In Ndole Assets Ltd v Designer M&E Services UK Ltd  EWCA Civ 2865 the Court of Appeal was faced with the issue:
“Is service of a claim form a reserved legal activity for the purposes of the Legal Services Act 2007 (the 2007 Act)? And if it is, does service of a claim form where carried out by a person who is not an authorised or exempt person for the purposes of the 2007 Act have the consequence that service is invalid and that the claim should be struck out?”
On the facts of the case, CSD, referred to as “claims consultants”, purported to serve a claim form on behalf of a litigant in person. It was not in dispute that CSD were not solicitors and were not authorised for the purposes of the 2007 Act to conduct litigation.
Schedule 2 of the 2007 Act defines “conduct of litigation” as:
“(a) the issuing of proceedings before any court in England and Wales,
(b) the commencement, prosecution and defence of such proceedings, and
(c) the performance of any ancillary functions in relation to such proceedings (such as entering appearances to actions).”
The Court concluded that:
“that service of the claim form was within the ambit of ‘conduct of litigation’. … I consider that service of the claim form is indeed an aspect of ‘prosecution… of such proceedings’ and at all events that service of the claim form is ‘an ancillary function in relation to such proceedings’. As stated by the Court of Appeal in paragraph 56 of Agassi, it must have been intended that ‘ancillary functions’ would be formal steps required in the conduct of litigation. Service of the claim form is unquestionably, in my opinion, of such a kind. There are rules of court relating to it. A legal action cannot be progressed, cannot be prosecuted, unless and until the claim form is properly served, as the judge had noted. Service is the essential means by which a defendant is notified of the content of the court process which has been initiated against him and in respect of which he is ordinarily required to acknowledge service. Thus service of the claim form falls within the ambit of the statutory language, naturally read.”
The Court therefore decided that service of the claim form had been unlawfully effected by CSD.
Nevertheless, the Court rejected the argument that service was therefore invalid. The 2007 Act contains no such consequence and such a draconian outcome would not be justified.
“It follows that service in this present case is to be taken as valid unless the court were to decide to set it aside. I can see no reason whatsoever for so ordering.”
This decision has important implications for much costs litigation.
It remains common practice for firms of costs draftsmen and costs lawyers to purport to serve Notices of Commencement, Replies, etc.
Costs draftsmen are clearly not authorised for the purposes of the 2007 Act.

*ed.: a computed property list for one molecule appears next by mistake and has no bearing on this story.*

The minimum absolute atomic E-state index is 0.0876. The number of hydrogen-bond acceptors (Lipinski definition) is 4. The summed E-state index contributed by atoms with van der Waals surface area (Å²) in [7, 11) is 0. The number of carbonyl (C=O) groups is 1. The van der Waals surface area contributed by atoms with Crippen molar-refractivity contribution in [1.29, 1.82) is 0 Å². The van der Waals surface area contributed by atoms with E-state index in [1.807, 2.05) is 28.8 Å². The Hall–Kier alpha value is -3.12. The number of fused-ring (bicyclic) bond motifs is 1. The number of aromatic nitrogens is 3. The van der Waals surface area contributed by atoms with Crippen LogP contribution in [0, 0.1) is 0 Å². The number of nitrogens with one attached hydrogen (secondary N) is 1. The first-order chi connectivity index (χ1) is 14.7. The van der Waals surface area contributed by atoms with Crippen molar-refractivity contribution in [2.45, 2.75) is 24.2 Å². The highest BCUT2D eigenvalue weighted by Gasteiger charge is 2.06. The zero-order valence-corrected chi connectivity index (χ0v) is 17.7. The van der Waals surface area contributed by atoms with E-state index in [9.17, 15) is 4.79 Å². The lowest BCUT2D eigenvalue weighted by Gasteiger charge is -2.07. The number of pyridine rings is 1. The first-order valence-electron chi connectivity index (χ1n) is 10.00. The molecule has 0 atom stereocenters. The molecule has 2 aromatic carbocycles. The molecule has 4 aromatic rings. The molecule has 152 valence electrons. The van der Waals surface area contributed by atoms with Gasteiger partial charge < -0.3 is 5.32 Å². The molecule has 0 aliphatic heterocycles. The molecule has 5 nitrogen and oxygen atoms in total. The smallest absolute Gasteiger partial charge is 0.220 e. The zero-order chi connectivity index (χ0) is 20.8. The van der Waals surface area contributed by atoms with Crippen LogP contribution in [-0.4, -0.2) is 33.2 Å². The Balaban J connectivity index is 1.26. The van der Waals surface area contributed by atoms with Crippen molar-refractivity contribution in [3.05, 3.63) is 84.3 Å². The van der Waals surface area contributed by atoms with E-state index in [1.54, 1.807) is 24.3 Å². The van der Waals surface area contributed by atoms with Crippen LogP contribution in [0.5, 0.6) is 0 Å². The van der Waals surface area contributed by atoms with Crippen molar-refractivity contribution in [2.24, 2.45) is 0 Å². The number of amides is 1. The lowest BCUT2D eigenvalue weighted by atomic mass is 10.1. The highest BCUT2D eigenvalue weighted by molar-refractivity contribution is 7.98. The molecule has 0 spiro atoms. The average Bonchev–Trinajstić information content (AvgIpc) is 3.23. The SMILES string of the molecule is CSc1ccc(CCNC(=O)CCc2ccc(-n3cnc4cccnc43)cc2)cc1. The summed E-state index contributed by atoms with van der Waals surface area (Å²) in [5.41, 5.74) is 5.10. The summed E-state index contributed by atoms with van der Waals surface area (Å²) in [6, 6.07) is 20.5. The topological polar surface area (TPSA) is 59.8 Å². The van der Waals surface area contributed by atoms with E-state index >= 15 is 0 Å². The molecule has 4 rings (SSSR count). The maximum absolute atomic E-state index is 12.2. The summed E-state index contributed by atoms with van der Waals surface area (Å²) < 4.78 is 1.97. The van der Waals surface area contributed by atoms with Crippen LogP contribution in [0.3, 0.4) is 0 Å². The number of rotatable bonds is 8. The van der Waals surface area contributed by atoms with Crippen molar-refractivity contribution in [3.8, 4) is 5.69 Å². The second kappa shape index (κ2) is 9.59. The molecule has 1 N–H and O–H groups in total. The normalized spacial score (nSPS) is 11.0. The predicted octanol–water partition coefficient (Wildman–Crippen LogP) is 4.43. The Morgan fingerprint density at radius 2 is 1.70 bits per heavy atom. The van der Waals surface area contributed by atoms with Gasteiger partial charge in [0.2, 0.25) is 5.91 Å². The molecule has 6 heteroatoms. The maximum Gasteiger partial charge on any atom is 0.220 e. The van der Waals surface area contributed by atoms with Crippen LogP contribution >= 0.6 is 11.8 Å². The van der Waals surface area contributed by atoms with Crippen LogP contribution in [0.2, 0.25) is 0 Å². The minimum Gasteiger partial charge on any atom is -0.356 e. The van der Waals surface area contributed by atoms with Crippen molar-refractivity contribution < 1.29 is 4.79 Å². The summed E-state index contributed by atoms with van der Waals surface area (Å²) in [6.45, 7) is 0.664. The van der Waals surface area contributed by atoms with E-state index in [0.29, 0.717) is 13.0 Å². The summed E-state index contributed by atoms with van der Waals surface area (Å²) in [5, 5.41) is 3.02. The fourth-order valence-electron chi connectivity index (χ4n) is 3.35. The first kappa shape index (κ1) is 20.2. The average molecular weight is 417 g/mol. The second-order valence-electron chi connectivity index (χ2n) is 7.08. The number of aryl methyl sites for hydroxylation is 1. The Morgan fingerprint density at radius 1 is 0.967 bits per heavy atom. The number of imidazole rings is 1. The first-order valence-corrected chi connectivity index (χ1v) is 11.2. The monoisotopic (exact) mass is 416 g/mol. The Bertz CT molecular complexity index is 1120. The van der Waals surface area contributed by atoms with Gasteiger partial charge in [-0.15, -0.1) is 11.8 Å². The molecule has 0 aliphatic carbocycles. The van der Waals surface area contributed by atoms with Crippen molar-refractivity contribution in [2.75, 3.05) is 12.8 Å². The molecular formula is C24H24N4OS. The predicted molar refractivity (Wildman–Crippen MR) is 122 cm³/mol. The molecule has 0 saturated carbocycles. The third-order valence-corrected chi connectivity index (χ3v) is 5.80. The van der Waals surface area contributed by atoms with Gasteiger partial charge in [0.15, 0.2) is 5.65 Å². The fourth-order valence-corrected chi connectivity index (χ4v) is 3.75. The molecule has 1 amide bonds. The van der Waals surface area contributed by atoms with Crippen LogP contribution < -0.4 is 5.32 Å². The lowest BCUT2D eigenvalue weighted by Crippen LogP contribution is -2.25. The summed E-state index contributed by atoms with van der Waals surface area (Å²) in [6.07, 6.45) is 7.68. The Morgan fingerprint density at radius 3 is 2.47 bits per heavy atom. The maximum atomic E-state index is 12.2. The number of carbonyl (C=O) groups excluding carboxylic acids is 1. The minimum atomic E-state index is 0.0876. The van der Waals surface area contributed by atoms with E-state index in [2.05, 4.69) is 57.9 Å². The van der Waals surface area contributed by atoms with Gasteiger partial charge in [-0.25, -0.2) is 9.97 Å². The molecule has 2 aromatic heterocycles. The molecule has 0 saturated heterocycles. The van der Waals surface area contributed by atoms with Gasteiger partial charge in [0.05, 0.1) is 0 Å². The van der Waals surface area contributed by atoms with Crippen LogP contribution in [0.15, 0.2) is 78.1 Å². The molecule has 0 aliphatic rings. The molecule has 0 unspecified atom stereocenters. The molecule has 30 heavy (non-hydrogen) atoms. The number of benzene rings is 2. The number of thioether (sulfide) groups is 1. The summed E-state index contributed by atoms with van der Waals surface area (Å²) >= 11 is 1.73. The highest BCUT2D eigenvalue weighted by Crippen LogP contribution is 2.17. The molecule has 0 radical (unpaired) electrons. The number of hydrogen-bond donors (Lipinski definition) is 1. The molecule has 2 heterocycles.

Practising costs lawyers are authorised, but only as individuals. The Costs Lawyer Standards Board does not regulate entities. There is no such thing as an authorised firm of costs lawyers. Any step taken in relation to costs litigation by a costs firm (other than a firm that is an actual firm of solicitors) must be taken by, and in the name of, the individual costs lawyer. A costs firm cannot go on record as acting for a party to litigation; it must be an individual costs lawyer and any further steps taken must be by the same costs lawyer (unless and until a Notice of Change is filed)
In this case, the Court concluded that:
“even if CSD had … simply sent a letter to the defendant saying they acted for the claimant and enclosing the claim form by way of service under the rules … that would , in my view, have been prohibited.”
It therefore seems inevitable that a court would conclude that service of a Notice of Commencement, etc by a costs draftsman or a costs firm would be an unlawful act.
If it does not invalidate service, does it matter? Rather.
As the Court observed, the fact that service was not invalid did not mean that no sanction was available:
“On the contrary there are sanctions available in the form, in an appropriate case, of criminal process and sentence and a contempt application. And those sanctions are directed at the right target – that is to say, the person who has actually engaged in the unlawful conduct of litigation.”
The relevant section of the 2007 Act reads:
“Any person who contravenes the provisions of subsection (1) –
(a) shall be guilty of an offence and liable on conviction on indictment to imprisonment for not more than two years or to a fine or to both; and
(b) shall be guilty of contempt of the court in which the action, suit, cause, matter or proceeding in relation to which he so acts is brought or taken and may be punished accordingly; and
(c) in addition to any other penalty or forfeiture and any disability to which he may be subject, shall be liable to a penalty of £50 to be recovered, with the full costs of the action, by an action brought by the Society with consent of the Attorney General in the High Court or in any county court, and to be applied to the use of Her Majesty.”
Something to think about.